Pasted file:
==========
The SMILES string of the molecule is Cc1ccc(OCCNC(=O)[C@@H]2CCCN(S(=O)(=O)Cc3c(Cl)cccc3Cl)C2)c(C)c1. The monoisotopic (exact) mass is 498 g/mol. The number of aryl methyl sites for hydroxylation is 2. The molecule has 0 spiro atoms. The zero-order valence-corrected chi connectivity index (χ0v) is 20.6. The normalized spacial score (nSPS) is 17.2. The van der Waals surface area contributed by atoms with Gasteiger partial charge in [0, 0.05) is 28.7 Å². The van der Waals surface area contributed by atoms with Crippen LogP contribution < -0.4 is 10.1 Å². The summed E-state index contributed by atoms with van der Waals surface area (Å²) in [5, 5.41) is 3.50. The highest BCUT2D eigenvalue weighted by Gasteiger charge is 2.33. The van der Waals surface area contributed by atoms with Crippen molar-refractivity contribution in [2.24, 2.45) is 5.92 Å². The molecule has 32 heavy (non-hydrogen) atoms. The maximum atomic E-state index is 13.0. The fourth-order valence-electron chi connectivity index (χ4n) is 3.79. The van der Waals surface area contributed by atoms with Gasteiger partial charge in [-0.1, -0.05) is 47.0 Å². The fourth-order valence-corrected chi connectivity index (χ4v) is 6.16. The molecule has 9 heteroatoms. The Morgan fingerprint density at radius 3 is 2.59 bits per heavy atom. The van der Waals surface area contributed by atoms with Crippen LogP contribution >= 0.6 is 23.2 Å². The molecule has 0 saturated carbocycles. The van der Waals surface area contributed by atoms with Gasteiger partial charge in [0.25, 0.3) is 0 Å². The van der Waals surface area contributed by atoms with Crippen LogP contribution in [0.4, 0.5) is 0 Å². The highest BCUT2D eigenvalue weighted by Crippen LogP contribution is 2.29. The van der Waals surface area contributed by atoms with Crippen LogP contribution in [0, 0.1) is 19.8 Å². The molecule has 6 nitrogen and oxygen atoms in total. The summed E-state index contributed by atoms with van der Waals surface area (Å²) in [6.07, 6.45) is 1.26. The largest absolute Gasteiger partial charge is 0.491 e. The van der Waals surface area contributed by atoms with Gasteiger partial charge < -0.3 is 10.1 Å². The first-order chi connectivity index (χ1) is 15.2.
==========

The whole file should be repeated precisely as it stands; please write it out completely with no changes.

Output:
The SMILES string of the molecule is Cc1ccc(OCCNC(=O)[C@@H]2CCCN(S(=O)(=O)Cc3c(Cl)cccc3Cl)C2)c(C)c1. The monoisotopic (exact) mass is 498 g/mol. The number of aryl methyl sites for hydroxylation is 2. The molecule has 0 spiro atoms. The zero-order valence-corrected chi connectivity index (χ0v) is 20.6. The normalized spacial score (nSPS) is 17.2. The van der Waals surface area contributed by atoms with Gasteiger partial charge in [0, 0.05) is 28.7 Å². The van der Waals surface area contributed by atoms with Crippen LogP contribution < -0.4 is 10.1 Å². The summed E-state index contributed by atoms with van der Waals surface area (Å²) in [5, 5.41) is 3.50. The highest BCUT2D eigenvalue weighted by Gasteiger charge is 2.33. The van der Waals surface area contributed by atoms with Crippen molar-refractivity contribution in [2.24, 2.45) is 5.92 Å². The molecule has 32 heavy (non-hydrogen) atoms. The maximum atomic E-state index is 13.0. The fourth-order valence-electron chi connectivity index (χ4n) is 3.79. The van der Waals surface area contributed by atoms with Gasteiger partial charge in [-0.1, -0.05) is 47.0 Å². The fourth-order valence-corrected chi connectivity index (χ4v) is 6.16. The molecule has 9 heteroatoms. The Morgan fingerprint density at radius 3 is 2.59 bits per heavy atom. The van der Waals surface area contributed by atoms with Crippen LogP contribution >= 0.6 is 23.2 Å². The molecule has 0 saturated carbocycles. The van der Waals surface area contributed by atoms with Gasteiger partial charge in [0.25, 0.3) is 0 Å². The van der Waals surface area contributed by atoms with Crippen LogP contribution in [0.4, 0.5) is 0 Å². The highest BCUT2D eigenvalue weighted by Crippen LogP contribution is 2.29. The van der Waals surface area contributed by atoms with Crippen LogP contribution in [0, 0.1) is 19.8 Å². The molecule has 6 nitrogen and oxygen atoms in total. The summed E-state index contributed by atoms with van der Waals surface area (Å²) in [6.07, 6.45) is 1.26. The largest absolute Gasteiger partial charge is 0.491 e. The van der Waals surface area contributed by atoms with Gasteiger partial charge < -0.3 is 10.1 Å². The first-order chi connectivity index (χ1) is 15.2.